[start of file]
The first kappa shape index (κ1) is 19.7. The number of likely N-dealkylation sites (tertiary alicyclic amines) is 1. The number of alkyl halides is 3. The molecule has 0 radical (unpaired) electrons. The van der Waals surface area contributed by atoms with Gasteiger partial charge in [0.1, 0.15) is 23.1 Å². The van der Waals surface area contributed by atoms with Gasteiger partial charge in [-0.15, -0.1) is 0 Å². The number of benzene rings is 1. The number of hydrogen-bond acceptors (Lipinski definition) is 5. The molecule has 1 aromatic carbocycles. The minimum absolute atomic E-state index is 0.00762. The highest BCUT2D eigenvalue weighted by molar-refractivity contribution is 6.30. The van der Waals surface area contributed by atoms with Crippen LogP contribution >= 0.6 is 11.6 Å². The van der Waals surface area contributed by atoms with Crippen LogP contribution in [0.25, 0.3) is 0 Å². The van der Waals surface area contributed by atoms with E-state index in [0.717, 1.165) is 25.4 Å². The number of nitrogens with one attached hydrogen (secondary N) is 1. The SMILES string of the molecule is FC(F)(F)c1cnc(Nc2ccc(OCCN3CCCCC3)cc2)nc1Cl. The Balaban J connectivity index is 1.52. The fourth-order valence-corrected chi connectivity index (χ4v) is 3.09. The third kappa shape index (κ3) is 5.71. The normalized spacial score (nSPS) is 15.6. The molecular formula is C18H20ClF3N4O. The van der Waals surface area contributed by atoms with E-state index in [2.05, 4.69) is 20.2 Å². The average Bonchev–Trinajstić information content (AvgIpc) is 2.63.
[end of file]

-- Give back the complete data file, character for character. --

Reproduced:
The first kappa shape index (κ1) is 19.7. The number of likely N-dealkylation sites (tertiary alicyclic amines) is 1. The number of alkyl halides is 3. The molecule has 0 radical (unpaired) electrons. The van der Waals surface area contributed by atoms with Gasteiger partial charge in [0.1, 0.15) is 23.1 Å². The van der Waals surface area contributed by atoms with Gasteiger partial charge in [-0.15, -0.1) is 0 Å². The number of benzene rings is 1. The number of hydrogen-bond acceptors (Lipinski definition) is 5. The molecule has 1 aromatic carbocycles. The minimum absolute atomic E-state index is 0.00762. The highest BCUT2D eigenvalue weighted by molar-refractivity contribution is 6.30. The van der Waals surface area contributed by atoms with Crippen LogP contribution >= 0.6 is 11.6 Å². The van der Waals surface area contributed by atoms with Crippen LogP contribution in [0.25, 0.3) is 0 Å². The van der Waals surface area contributed by atoms with E-state index in [0.717, 1.165) is 25.4 Å². The number of nitrogens with one attached hydrogen (secondary N) is 1. The SMILES string of the molecule is FC(F)(F)c1cnc(Nc2ccc(OCCN3CCCCC3)cc2)nc1Cl. The Balaban J connectivity index is 1.52. The fourth-order valence-corrected chi connectivity index (χ4v) is 3.09. The third kappa shape index (κ3) is 5.71. The normalized spacial score (nSPS) is 15.6. The molecular formula is C18H20ClF3N4O. The van der Waals surface area contributed by atoms with E-state index in [2.05, 4.69) is 20.2 Å². The average Bonchev–Trinajstić information content (AvgIpc) is 2.63.